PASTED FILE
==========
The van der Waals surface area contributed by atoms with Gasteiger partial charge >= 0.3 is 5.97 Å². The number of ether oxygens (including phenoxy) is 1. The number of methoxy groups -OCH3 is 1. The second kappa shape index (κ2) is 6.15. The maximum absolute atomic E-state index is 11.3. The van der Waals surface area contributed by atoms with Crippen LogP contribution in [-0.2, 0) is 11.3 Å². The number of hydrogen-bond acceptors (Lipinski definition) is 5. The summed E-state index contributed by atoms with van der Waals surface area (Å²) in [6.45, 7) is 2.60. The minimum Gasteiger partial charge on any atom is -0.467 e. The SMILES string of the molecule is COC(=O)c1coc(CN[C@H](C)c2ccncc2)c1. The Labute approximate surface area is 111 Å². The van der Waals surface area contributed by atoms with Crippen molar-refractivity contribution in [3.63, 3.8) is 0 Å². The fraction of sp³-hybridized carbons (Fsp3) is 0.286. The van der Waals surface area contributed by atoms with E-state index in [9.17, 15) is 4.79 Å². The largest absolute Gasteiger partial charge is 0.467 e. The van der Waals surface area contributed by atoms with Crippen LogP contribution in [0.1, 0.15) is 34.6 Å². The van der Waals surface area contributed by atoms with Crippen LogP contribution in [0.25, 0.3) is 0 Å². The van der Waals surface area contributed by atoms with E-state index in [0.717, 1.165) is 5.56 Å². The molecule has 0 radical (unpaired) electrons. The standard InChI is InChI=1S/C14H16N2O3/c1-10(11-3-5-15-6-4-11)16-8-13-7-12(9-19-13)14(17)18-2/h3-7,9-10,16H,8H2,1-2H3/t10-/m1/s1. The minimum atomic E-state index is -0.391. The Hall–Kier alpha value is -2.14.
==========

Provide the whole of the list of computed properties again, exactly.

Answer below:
The van der Waals surface area contributed by atoms with Gasteiger partial charge >= 0.3 is 5.97 Å². The number of ether oxygens (including phenoxy) is 1. The number of methoxy groups -OCH3 is 1. The second kappa shape index (κ2) is 6.15. The maximum absolute atomic E-state index is 11.3. The van der Waals surface area contributed by atoms with Crippen LogP contribution in [-0.2, 0) is 11.3 Å². The number of hydrogen-bond acceptors (Lipinski definition) is 5. The summed E-state index contributed by atoms with van der Waals surface area (Å²) in [6.45, 7) is 2.60. The minimum Gasteiger partial charge on any atom is -0.467 e. The SMILES string of the molecule is COC(=O)c1coc(CN[C@H](C)c2ccncc2)c1. The Labute approximate surface area is 111 Å². The van der Waals surface area contributed by atoms with Crippen molar-refractivity contribution in [3.63, 3.8) is 0 Å². The fraction of sp³-hybridized carbons (Fsp3) is 0.286. The van der Waals surface area contributed by atoms with E-state index in [9.17, 15) is 4.79 Å². The largest absolute Gasteiger partial charge is 0.467 e. The van der Waals surface area contributed by atoms with Crippen LogP contribution in [0.1, 0.15) is 34.6 Å². The van der Waals surface area contributed by atoms with Crippen LogP contribution in [0.25, 0.3) is 0 Å². The van der Waals surface area contributed by atoms with E-state index in [0.717, 1.165) is 5.56 Å². The molecule has 0 radical (unpaired) electrons. The standard InChI is InChI=1S/C14H16N2O3/c1-10(11-3-5-15-6-4-11)16-8-13-7-12(9-19-13)14(17)18-2/h3-7,9-10,16H,8H2,1-2H3/t10-/m1/s1. The minimum atomic E-state index is -0.391. The Hall–Kier alpha value is -2.14.